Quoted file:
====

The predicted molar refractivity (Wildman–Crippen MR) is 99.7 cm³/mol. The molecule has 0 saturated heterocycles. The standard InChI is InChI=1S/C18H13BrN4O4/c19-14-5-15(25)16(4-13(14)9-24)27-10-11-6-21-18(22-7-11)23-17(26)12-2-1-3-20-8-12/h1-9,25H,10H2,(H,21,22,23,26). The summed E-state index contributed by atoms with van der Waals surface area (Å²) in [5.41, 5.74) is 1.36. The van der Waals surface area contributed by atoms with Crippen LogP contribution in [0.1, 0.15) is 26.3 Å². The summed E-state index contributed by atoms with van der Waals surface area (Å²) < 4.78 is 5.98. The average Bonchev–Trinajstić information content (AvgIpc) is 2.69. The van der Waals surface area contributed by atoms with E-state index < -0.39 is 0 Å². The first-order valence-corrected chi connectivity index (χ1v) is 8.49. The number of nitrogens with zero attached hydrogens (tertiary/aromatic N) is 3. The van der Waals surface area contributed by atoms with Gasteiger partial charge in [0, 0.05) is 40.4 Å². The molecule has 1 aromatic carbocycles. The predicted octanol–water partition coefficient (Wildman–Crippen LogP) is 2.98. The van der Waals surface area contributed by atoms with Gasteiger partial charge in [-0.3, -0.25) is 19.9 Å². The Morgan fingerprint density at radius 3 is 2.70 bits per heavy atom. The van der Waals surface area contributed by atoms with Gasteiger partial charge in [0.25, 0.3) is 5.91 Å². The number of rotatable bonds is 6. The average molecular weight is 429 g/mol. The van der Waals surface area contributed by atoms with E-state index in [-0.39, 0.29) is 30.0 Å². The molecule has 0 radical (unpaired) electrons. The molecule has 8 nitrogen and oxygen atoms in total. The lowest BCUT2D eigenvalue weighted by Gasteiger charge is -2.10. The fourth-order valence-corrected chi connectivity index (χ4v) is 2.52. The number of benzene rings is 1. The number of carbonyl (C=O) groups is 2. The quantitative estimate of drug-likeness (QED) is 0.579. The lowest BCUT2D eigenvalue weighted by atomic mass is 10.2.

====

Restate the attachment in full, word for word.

The predicted molar refractivity (Wildman–Crippen MR) is 99.7 cm³/mol. The molecule has 0 saturated heterocycles. The standard InChI is InChI=1S/C18H13BrN4O4/c19-14-5-15(25)16(4-13(14)9-24)27-10-11-6-21-18(22-7-11)23-17(26)12-2-1-3-20-8-12/h1-9,25H,10H2,(H,21,22,23,26). The summed E-state index contributed by atoms with van der Waals surface area (Å²) in [5.41, 5.74) is 1.36. The van der Waals surface area contributed by atoms with Crippen LogP contribution in [0.1, 0.15) is 26.3 Å². The summed E-state index contributed by atoms with van der Waals surface area (Å²) < 4.78 is 5.98. The average Bonchev–Trinajstić information content (AvgIpc) is 2.69. The van der Waals surface area contributed by atoms with E-state index < -0.39 is 0 Å². The first-order valence-corrected chi connectivity index (χ1v) is 8.49. The number of nitrogens with zero attached hydrogens (tertiary/aromatic N) is 3. The van der Waals surface area contributed by atoms with Gasteiger partial charge in [0, 0.05) is 40.4 Å². The molecule has 1 aromatic carbocycles. The predicted octanol–water partition coefficient (Wildman–Crippen LogP) is 2.98. The van der Waals surface area contributed by atoms with Gasteiger partial charge in [-0.3, -0.25) is 19.9 Å². The Morgan fingerprint density at radius 3 is 2.70 bits per heavy atom. The van der Waals surface area contributed by atoms with Gasteiger partial charge in [0.25, 0.3) is 5.91 Å². The number of rotatable bonds is 6. The average molecular weight is 429 g/mol. The van der Waals surface area contributed by atoms with E-state index in [-0.39, 0.29) is 30.0 Å². The molecule has 0 radical (unpaired) electrons. The molecule has 8 nitrogen and oxygen atoms in total. The lowest BCUT2D eigenvalue weighted by Gasteiger charge is -2.10. The fourth-order valence-corrected chi connectivity index (χ4v) is 2.52. The number of benzene rings is 1. The number of carbonyl (C=O) groups is 2. The quantitative estimate of drug-likeness (QED) is 0.579. The lowest BCUT2D eigenvalue weighted by atomic mass is 10.2.